In Washington, among the pieces of legislation being considered by Congress, which are of interest to Ukraine — and those who realize how critically important Ukraine’s sovereignty and success are to the United States’ own best security interests – are the Fiscal Year 2020 Defense Authorization and Defense Appropriations bills. Both of these bills relate directly to what monies the United States might provide for Ukraine.

The Committees that consider and propose to their respective Chambers (The House and Senate) these two pieces of legislation are the House Committee on Armed Services, the House Committee on Appropriations and the Senate Committee on Armed Services and the Senate Committee on Appropriations.

Although sometimes the timing of the actions by these committees gets confused there are two fundamental steps before any legislation is submitted to the President for signature and enactment. First, Congress must authorize an amount that might be appropriated for specific purposes and then, second, Congress must appropriate funds for such purpose(s). And, it should be noted that often the amount appropriated for a specific purpose is not as much as Congress authorized for that purpose. The appropriators have to consider dollar amounts in the context of the entire budget and prioritize.

To date this year two of these committees have acted The House Committee on Appropriations (indeed, out of sequence as the House Armed Services Committee will not mark-up the FY 2020 National Defense Authorization Act until June 12) and the Senate Committee on Armed Services have acted on their versions of the Defense Authorization Act and the Defense Appropriations legislation.

So, what do we know so far?

The House Committee on Appropriations has acted on its proposed Defense Appropriations Bill, and in its bill the committee would appropriate $250 million for the Ukraine Security Assistance Initiative.

The Senate Committee on Armed Services mark-up of the FY2020 National Defense Authorization Act, if passed by the Senate, would propose to authorize “up to $300 million for security assistance to Ukraine, of which $100 million is available only for lethal assistance, and adds coastal defense and anti-ship missiles as eligible categories of security assistance.” (My emphasis)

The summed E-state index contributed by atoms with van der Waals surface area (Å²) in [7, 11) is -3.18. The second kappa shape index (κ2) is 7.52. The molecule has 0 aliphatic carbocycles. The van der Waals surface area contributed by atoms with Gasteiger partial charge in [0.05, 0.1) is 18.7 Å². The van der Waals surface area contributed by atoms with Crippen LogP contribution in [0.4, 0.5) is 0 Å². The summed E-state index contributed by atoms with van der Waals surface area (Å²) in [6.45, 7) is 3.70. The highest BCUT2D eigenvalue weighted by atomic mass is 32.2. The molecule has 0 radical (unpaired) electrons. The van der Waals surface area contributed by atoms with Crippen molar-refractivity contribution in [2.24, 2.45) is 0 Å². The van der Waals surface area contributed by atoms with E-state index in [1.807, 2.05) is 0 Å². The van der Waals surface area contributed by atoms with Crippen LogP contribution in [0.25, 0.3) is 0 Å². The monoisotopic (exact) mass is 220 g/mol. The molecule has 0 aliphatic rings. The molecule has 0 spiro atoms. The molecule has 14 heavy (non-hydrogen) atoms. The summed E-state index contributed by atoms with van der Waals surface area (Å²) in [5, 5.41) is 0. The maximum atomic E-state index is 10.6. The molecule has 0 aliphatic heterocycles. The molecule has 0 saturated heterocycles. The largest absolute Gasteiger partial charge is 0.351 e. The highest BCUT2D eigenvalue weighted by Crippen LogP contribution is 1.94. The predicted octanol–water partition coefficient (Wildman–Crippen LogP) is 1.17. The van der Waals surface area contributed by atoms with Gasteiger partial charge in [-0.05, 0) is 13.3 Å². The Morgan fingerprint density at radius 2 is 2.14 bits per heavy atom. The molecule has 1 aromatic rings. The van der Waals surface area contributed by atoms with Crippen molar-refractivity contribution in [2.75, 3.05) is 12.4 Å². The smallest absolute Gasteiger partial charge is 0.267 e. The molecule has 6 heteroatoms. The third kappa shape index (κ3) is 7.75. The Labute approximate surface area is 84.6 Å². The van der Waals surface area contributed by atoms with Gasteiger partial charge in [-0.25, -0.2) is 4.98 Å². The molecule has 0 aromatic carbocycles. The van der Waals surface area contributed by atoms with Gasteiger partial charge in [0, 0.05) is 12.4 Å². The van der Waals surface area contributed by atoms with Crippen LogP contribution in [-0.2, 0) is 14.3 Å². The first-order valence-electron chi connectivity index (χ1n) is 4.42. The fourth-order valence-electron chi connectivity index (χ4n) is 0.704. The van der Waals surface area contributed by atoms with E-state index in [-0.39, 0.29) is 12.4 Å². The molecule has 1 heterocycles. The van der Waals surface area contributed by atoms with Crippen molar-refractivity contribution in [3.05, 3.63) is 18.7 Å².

You can see – among other things – that even before all four committees propose their determinations to the respective chambers we have a difference between what the Senate Armed Services Committee would authorize and what the House Appropriations Committee would appropriate.

And, we must remember that once the House and Senate have acted on their respective authorization and appropriations bills, the differences between the two versions will have to be resolved in House-Senate conference committees and those resolutions will have to be submitted to the respective chambers and approved. Once both chambers agree on language the legislation must be submitted to the President for signature and enactment. So, the critical legislative processes have really just begun. There are a number of legislative steps that still must take place before Ukraine will be able to know the amount of defense money that will be available to it in Fiscal Year 2020 once whatever relevant requirements and/or criteria are met.

At the same time it is important to realize that, at least since Russia’s Kerch Strait aggression began, the Department of Defense has been looking at many military issues relating to Russia’s war on Ukraine. These issues include the maritime security situation with Ukraine’s Ministry of Defense and the General Staff as part of their routine discussions. How this will play out in terms of equipment requirements remains to be seen. And, delivery of equipment is just but one aspect in creating capability. The U.S. military uses the DOTMLPF-P (Doctrine, Organization, Training, Materiel, Leadership and Education, Personnel, Facilities plus Policy) construct to think through the integration of weapon systems into the inventory. The same has to happen in Ukraine (which I believe has been problematic). None of this work is flashy like announcing the delivery of a weapons system, but without it then one has not generated capability actually to employ the weapon(s) in a manner that fits into a strategy to defend the country. (And, the whole question of even having a strategy is scary when focusing on Ukraine and Russian aggression.)